Close to 70,000 American youths are incarcerated in detention centers around the country on a daily basis. The cost to keep them there for a 9-12 month period ranges anywhere from $66,000 to $224,715 at the most in California.
“Juvenile-In-Justice,” one of Richard Ross’ most socially engaged series yet, documents the conditions of this system with over 2000 images of juveniles and administrators across hundreds of facilities in 31 states.
Thematically the work is akin to Michal Chelbin’s series, “Sailboats and Swans,” formal posed portraits of incarcerated juveniles across Russia and Ukraine, at Andrea Meislin Gallery last year. Stylistically though, it’s far removed.
The spaces of American detention centers are austere, to say the least, lacking the almost ironic, festive wallpaper of their post-Soviet counterparts. The interiors benefit from Ross’ quiet restraint and emblematic geometric obsession well established in his 2007 monograph Architecture of Authority.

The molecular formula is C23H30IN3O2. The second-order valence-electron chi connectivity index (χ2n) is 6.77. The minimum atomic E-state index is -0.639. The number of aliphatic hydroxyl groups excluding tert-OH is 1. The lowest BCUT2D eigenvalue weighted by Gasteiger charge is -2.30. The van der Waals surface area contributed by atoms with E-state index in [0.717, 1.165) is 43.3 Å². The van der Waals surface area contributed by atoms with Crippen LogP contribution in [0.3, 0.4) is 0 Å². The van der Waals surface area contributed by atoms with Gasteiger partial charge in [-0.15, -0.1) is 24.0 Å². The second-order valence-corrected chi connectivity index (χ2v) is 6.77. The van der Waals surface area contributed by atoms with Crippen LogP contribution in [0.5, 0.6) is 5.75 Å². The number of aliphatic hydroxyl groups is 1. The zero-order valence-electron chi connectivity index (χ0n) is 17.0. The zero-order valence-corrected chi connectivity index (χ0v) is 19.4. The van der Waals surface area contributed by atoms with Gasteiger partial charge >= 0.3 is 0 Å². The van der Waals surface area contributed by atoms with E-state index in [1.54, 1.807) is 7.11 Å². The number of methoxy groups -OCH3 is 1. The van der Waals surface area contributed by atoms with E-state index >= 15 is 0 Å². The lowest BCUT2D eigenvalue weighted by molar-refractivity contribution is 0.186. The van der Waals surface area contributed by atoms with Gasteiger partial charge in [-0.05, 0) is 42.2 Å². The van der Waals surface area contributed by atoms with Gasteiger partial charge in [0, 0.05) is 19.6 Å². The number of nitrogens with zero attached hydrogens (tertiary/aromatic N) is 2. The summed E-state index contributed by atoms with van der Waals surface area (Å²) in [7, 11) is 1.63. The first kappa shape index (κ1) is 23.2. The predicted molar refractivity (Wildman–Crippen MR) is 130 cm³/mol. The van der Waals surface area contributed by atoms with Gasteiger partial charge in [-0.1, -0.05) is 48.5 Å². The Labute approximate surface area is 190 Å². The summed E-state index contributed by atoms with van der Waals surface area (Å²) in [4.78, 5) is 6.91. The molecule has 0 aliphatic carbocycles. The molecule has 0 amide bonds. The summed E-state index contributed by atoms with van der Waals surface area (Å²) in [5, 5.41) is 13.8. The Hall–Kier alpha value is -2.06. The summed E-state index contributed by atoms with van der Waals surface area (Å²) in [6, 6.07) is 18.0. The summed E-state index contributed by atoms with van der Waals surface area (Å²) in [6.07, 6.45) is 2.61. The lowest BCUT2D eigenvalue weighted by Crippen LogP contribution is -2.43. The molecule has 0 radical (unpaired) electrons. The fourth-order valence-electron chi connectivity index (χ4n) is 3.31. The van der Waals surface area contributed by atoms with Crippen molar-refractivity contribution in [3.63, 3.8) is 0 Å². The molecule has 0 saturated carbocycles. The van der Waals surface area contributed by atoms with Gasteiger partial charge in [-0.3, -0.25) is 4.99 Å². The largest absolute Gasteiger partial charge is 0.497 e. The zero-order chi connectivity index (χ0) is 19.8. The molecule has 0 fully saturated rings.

In contrast to some of the intimacy of Chelbin’s work, Ross’ presents a somber, haunting sense of distance and isolation. Faces are mostly unseen or obscured in a effort to protect the identities of the subjects. Three out of four child inmates are incarcerated for nonviolent offenses.
“Juvenile-In-Justice,” Richard Ross, Jan 5-Feb 16, Ronald Feldman Gallery, New York